One of Ayrton Senna's Race-Worn Lotus F1 Helmets Is for Sale

Dating from Senna's pre-McLaren days, this helmet is pockmarked with wear from use in at least one Formula 1 Grand Prix.

Ayrton Senna, Grand Prix Of Monaco
Paul-Henri Cahier—Getty Images

A race-worn helmet of legendary Formula 1 driver Ayrton Senna has come up for sale at an online auction.

Listed on Catawiki, the helmet's reported 1985 date of production and the Renault sticker across its visor means it was almost certainly used in the '85 or '86 season when Senna drove for Lotus, and before the team's 1987 switchover to Honda power. During these two seasons, Senna took a total of four Grand Prix wins, meaning this helmet might've been worn for one of those victories, though the auction's listing does not specify for which races Senna wore the protective gear.

Catawiki

The seller states that the helmet was purchased in the 1980s and placed in a private collection wherein it was cared for well, being kept out of sunlight to avoid bleaching its colors. Its only damage was incurred during the Grands Prix in which it was raced and includes scratching and chipping where gravel struck the helmet and visor during races.

Catawiki

Remaining time on the lot totals just over three days at the time of this article, and the leading bid stands at $56,193. As the reserve has been met, the person that placed that bid will walk away the winner on Sunday if nobody offers up $58,535, the next minimum. Its final price is likely to be in the neighborhood of a helmet sold in July—which Senna wore for pre-season testing in 1994—for $67,766.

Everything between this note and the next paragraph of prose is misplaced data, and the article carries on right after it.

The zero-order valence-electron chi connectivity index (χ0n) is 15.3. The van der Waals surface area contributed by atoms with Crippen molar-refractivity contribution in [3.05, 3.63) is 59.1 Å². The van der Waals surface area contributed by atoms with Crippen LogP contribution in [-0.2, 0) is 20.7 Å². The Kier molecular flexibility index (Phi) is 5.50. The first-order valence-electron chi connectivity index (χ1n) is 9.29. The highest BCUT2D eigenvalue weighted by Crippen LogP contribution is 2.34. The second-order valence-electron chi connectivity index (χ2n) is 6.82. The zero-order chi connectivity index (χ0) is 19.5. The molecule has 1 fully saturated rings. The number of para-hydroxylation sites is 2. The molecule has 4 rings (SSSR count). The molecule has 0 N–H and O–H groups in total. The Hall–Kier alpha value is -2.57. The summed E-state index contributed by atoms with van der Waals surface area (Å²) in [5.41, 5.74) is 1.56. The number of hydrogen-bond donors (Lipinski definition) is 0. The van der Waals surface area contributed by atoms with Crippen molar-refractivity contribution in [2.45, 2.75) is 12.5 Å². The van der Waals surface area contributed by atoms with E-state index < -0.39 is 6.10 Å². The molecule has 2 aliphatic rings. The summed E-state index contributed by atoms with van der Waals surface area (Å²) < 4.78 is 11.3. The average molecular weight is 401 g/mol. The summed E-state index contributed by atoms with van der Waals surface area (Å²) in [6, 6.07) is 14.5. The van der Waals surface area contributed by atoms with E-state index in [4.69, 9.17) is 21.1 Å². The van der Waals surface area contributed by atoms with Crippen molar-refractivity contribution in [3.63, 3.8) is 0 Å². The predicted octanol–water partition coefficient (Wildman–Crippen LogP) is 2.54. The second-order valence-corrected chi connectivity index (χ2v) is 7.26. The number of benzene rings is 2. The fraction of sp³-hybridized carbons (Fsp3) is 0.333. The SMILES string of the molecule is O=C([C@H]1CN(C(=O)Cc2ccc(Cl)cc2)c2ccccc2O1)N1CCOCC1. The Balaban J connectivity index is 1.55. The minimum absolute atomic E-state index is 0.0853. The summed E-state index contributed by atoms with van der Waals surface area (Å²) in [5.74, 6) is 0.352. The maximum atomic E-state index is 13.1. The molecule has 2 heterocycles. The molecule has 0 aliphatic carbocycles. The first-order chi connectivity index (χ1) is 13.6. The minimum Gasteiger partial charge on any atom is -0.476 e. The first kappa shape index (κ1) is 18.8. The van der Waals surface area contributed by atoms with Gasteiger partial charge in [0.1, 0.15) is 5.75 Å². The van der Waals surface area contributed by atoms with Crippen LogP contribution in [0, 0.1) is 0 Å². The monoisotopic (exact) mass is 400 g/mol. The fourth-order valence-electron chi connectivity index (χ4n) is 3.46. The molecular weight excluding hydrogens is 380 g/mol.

But by a huge margin, it won't be the most expensive piece of Senna memorabilia sold in recent memory. The McLaren MP4/8A with which Senna won the 1993 Monaco Grand Prix sold for $5 million in May to ex-F1 bigwig Bernie Ecclestone. Someone should have told the ex-F1 supremo that he could've gotten one of Senna's old racing vehicles for much cheaper, like his last kart, which sold for just $15,400. A bargain, all things considered.

How "Dirty Air" Ruins Racing Drivers' Day
THE DRIVE